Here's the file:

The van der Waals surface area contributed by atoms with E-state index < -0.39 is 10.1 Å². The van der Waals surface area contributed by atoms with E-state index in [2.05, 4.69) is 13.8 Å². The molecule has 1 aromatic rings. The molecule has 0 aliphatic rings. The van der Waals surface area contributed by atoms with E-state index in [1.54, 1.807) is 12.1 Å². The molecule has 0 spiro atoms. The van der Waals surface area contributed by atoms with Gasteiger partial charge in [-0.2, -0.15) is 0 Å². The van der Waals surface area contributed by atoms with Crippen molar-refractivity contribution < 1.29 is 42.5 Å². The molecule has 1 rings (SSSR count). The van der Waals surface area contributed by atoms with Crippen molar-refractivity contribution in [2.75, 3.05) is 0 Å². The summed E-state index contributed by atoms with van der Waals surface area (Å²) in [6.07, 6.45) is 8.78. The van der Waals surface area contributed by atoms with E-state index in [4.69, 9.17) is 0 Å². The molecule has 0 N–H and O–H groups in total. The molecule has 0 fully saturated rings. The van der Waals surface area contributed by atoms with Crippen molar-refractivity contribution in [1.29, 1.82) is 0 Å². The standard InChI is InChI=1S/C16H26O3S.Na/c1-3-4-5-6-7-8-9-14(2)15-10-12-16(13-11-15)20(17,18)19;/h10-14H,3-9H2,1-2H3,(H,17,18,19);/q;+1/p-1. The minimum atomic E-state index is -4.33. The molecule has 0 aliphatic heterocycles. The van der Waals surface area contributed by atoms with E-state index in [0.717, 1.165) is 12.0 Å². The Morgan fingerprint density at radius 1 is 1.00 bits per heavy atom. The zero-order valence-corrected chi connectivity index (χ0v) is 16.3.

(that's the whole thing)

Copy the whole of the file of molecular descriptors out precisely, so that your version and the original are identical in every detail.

The van der Waals surface area contributed by atoms with E-state index < -0.39 is 10.1 Å². The van der Waals surface area contributed by atoms with E-state index in [2.05, 4.69) is 13.8 Å². The molecule has 1 aromatic rings. The molecule has 0 aliphatic rings. The van der Waals surface area contributed by atoms with E-state index in [1.54, 1.807) is 12.1 Å². The molecule has 0 spiro atoms. The van der Waals surface area contributed by atoms with Gasteiger partial charge in [-0.2, -0.15) is 0 Å². The van der Waals surface area contributed by atoms with Crippen molar-refractivity contribution < 1.29 is 42.5 Å². The molecule has 1 rings (SSSR count). The van der Waals surface area contributed by atoms with Crippen molar-refractivity contribution in [2.75, 3.05) is 0 Å². The summed E-state index contributed by atoms with van der Waals surface area (Å²) in [6.07, 6.45) is 8.78. The van der Waals surface area contributed by atoms with E-state index in [4.69, 9.17) is 0 Å². The molecule has 0 N–H and O–H groups in total. The molecule has 0 fully saturated rings. The van der Waals surface area contributed by atoms with Crippen molar-refractivity contribution in [1.29, 1.82) is 0 Å². The standard InChI is InChI=1S/C16H26O3S.Na/c1-3-4-5-6-7-8-9-14(2)15-10-12-16(13-11-15)20(17,18)19;/h10-14H,3-9H2,1-2H3,(H,17,18,19);/q;+1/p-1. The minimum atomic E-state index is -4.33. The molecule has 0 aliphatic heterocycles. The van der Waals surface area contributed by atoms with E-state index in [0.717, 1.165) is 12.0 Å². The Morgan fingerprint density at radius 1 is 1.00 bits per heavy atom. The zero-order valence-corrected chi connectivity index (χ0v) is 16.3.